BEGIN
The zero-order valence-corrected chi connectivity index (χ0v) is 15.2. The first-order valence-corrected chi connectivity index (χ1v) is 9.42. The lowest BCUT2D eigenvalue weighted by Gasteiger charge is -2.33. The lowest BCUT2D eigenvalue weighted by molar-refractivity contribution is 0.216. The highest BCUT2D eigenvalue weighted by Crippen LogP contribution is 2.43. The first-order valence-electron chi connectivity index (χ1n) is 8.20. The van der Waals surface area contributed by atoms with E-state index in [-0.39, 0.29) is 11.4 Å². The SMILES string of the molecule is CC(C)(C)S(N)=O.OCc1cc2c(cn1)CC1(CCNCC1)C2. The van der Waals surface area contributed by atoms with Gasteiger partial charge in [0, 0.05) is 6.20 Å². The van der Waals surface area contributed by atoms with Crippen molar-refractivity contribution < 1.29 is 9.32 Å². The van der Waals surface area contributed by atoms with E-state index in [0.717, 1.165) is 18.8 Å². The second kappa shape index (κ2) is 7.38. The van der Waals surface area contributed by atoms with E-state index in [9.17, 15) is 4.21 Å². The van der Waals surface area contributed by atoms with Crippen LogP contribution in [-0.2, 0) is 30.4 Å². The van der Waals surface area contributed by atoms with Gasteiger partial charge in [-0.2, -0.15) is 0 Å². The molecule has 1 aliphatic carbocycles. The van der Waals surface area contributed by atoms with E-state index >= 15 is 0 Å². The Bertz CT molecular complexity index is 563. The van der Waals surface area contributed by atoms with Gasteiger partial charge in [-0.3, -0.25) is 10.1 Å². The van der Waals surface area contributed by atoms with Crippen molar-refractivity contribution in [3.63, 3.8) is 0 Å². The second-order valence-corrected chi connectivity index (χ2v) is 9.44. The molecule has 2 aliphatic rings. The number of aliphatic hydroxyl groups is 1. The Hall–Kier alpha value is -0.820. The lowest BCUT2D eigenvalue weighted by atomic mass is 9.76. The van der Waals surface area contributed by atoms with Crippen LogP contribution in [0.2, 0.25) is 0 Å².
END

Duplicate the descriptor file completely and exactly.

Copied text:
The zero-order valence-corrected chi connectivity index (χ0v) is 15.2. The first-order valence-corrected chi connectivity index (χ1v) is 9.42. The lowest BCUT2D eigenvalue weighted by Gasteiger charge is -2.33. The lowest BCUT2D eigenvalue weighted by molar-refractivity contribution is 0.216. The highest BCUT2D eigenvalue weighted by Crippen LogP contribution is 2.43. The first-order valence-electron chi connectivity index (χ1n) is 8.20. The van der Waals surface area contributed by atoms with E-state index in [-0.39, 0.29) is 11.4 Å². The SMILES string of the molecule is CC(C)(C)S(N)=O.OCc1cc2c(cn1)CC1(CCNCC1)C2. The van der Waals surface area contributed by atoms with Gasteiger partial charge in [0, 0.05) is 6.20 Å². The van der Waals surface area contributed by atoms with Crippen molar-refractivity contribution < 1.29 is 9.32 Å². The van der Waals surface area contributed by atoms with E-state index in [0.717, 1.165) is 18.8 Å². The second kappa shape index (κ2) is 7.38. The van der Waals surface area contributed by atoms with E-state index in [9.17, 15) is 4.21 Å². The van der Waals surface area contributed by atoms with Crippen LogP contribution in [-0.2, 0) is 30.4 Å². The van der Waals surface area contributed by atoms with Gasteiger partial charge in [-0.2, -0.15) is 0 Å². The molecule has 1 aliphatic carbocycles. The van der Waals surface area contributed by atoms with E-state index >= 15 is 0 Å². The Bertz CT molecular complexity index is 563. The van der Waals surface area contributed by atoms with Gasteiger partial charge in [-0.3, -0.25) is 10.1 Å². The van der Waals surface area contributed by atoms with Crippen molar-refractivity contribution in [3.63, 3.8) is 0 Å². The second-order valence-corrected chi connectivity index (χ2v) is 9.44. The molecule has 2 aliphatic rings. The number of aliphatic hydroxyl groups is 1. The Hall–Kier alpha value is -0.820. The lowest BCUT2D eigenvalue weighted by atomic mass is 9.76. The van der Waals surface area contributed by atoms with Crippen LogP contribution in [0.2, 0.25) is 0 Å².